There are bewildering numbers of Forex brokers online, some of them unscrupulous. How does a novice trader choose a reputable broker and avoid falling victim to a scam? One Asia Capital, a pioneer and innovator of the retail Foreign Exchange and Commodities Exchange provides the following answers:
What exactly is a Forex Scam?
The definition is wide-ranging. Wikipedia describes a Forex Scam as "any trading scheme used to defraud traders by convincing them that they can expect to gain a high profit by trading in the foreign exchange market." In practice, a scam can be failure to return money owed to traders (such as when you wish to withdraw funds or terminate an account), a lack of transparency in the pricing and execution of transactions, unresponsiveness to customer complaints, and the targeting of vulnerable individuals.
What should I look out for?
Here is a checklist which can help for easy references:
☰ Promises of high profits
Promises of high profits are often a sign of a Forex scam. One Asia Capital always reminds their investors of the risks involved in Forex and Commodities trading.
☰ Offering Margin Interest
Margin Interest is described as High Alert of a Forex Scam. One Asia Capital always reminds their investors that there is no such of interest paid out as offering.
Is the principle regulated with the relevant authority in the region? If not, there is a good chance you are not adequately protected. Capital Market Investments Ltd is regulated with New Zealand Financial Services Provider (NZFSP) under licence number: FSP284605 and it is also a member of New Zealand Financial Dispute Resolution (NZFDR).
☰ Education and training
If you are a novice, it is absolutely essential to equip yourself with knowledge before you start trading. How educational is the broker? Is the trading method easy to understand? What tools and resources are available to help you learn? For example, is there a comprehensive library? What is the market information like and does the broker use world-class newsfeeds such as Reuters?
Does the broker disclose all relevant fees? Are the spreads for currency pairs fixed and clearly stated? Brokers that offer low or no spread can be seen to be Forex Scams as their spreads may widen when the market is volatile.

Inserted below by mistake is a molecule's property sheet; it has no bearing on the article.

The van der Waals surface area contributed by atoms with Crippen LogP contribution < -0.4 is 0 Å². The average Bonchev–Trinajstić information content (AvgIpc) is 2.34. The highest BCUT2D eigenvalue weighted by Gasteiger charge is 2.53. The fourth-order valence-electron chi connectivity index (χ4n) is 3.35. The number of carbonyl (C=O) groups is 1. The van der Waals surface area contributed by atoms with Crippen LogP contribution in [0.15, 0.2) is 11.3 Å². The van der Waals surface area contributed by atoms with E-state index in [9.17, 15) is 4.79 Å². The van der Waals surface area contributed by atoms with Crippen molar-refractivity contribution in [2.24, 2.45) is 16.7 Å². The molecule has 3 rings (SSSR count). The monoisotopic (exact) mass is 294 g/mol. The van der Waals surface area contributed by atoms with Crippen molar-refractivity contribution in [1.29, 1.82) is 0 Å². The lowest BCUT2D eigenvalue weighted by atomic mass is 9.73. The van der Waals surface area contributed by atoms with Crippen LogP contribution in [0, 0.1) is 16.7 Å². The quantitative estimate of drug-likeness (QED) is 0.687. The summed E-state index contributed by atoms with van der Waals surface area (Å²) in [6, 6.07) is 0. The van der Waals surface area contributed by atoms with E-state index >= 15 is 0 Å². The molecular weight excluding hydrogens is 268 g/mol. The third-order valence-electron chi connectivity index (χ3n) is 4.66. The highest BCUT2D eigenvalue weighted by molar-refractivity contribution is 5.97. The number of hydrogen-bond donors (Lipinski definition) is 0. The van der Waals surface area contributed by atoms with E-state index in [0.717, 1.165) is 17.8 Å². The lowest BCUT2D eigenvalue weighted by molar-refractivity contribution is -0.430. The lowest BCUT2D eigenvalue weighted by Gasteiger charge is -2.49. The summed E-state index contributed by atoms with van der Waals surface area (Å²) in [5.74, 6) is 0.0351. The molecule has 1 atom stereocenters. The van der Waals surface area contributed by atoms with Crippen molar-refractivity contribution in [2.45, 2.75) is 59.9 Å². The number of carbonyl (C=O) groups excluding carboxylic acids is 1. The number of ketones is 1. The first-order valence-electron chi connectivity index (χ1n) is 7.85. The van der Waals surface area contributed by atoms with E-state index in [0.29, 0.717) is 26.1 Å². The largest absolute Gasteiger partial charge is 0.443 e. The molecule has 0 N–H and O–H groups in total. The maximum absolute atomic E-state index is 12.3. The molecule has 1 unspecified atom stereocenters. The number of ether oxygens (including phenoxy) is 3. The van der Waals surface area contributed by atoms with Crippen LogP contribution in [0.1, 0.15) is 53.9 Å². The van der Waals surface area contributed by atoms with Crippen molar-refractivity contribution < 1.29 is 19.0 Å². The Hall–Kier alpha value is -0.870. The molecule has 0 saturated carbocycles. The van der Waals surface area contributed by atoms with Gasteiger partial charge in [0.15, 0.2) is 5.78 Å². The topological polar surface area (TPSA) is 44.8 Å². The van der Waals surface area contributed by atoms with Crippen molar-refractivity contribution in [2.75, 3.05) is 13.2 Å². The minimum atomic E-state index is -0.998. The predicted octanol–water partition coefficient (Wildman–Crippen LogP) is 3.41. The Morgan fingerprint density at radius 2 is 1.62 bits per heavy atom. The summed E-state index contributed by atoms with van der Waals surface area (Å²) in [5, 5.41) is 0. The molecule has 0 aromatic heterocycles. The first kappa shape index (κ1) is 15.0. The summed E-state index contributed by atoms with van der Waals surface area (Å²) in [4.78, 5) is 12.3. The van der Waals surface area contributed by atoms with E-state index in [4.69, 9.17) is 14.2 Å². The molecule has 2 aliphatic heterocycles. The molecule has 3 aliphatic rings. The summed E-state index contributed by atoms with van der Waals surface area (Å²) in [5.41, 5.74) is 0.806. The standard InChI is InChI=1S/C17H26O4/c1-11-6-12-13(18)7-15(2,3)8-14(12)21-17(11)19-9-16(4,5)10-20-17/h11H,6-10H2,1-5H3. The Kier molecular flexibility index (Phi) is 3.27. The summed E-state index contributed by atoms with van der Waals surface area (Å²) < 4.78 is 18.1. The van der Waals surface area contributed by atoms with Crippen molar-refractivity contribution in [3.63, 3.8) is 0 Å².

Your relationship with your broker is a two-way street. Is the broker flexible enough for you to start off small with low leverage and grow more sophisticated in your trading when you are ready? For example, does it offer tiered accounts? A good broker will ensure that you are supported by a personal account service manager who acts as a guide as you take your first steps in Forex trading. Once you are more confident in your trading you will have the opportunity to have your own personal dealer to support you in your trading and to be better understand the Forex market.
With the rise of social media it has become even easier to find out how genuine a broker is. Does your broker participate in open communication with their clients through any of the more established networks like Facebook or Twitter?
High Yield Investment Programs (HYIP) Scam
One type of Forex Scam traders may encounter is the High Yield Investment Programs (HYIP), which is nothing more than a type of Ponzi scheme. These are scams where traders are lured, and then defrauded with the promise of impossibly high ROI’s – often as high as 70% or over. These scams may involve Forex, stocks, or any other kind of investing instruments.
Named after its creator, Charles Ponzi, these schemes have proven very successful over time, climaxing (although by no means ceasing) with the recent exposure of the massive $65 billion Ponzi scheme run by Bernie Madoff.
While Ponzi schemes have reached mind boggling sums, the model is extremely simple. The con artist takes money from new investors and distributes it back to other investors (or even the same investors) stating these are returns on their investments due to the con artist’s unparalleled investing acumen. The model is unsustainable and invariably implodes – but often only after they have run for years and ruined the lives of the vast majority of participating investors. Given the scam’s model, early investors may see some initial profits but are often stung when the scam implodes and may be pursued in court for profits made off fraudulent schemes.
How can this type of scam be avoided?
These broken dreams can be avoided first and foremost by understanding that these kinds of low risk, high yield returns simply do not exist in the financial markets. If someone you have just met is offering you an exclusive golden offer, one that has to be taken up immediately, while he bamboozles you with industry terms and jargon, alarm bells should be ringing in your head. As they say, if something is too good to be true, it probably is. However, it is also important to note that many Ponzi schemes now offer lower returns, knowing that the promise of unrealistically high returns will turn off some investors.
As a practical step (and this applies to all investments, not only for HYIP’s) always question the techniques of the Money/Fund Manager and constantly keep track of where your money is. Don’t trust a referral or recommended name just because it came to you through a trusted source as the source himself could have been duped. Do your homework! For example, check the website, the payment system, the principle’s country where the company is incorporated – these little details might indicate that you are dealing with a scam artist.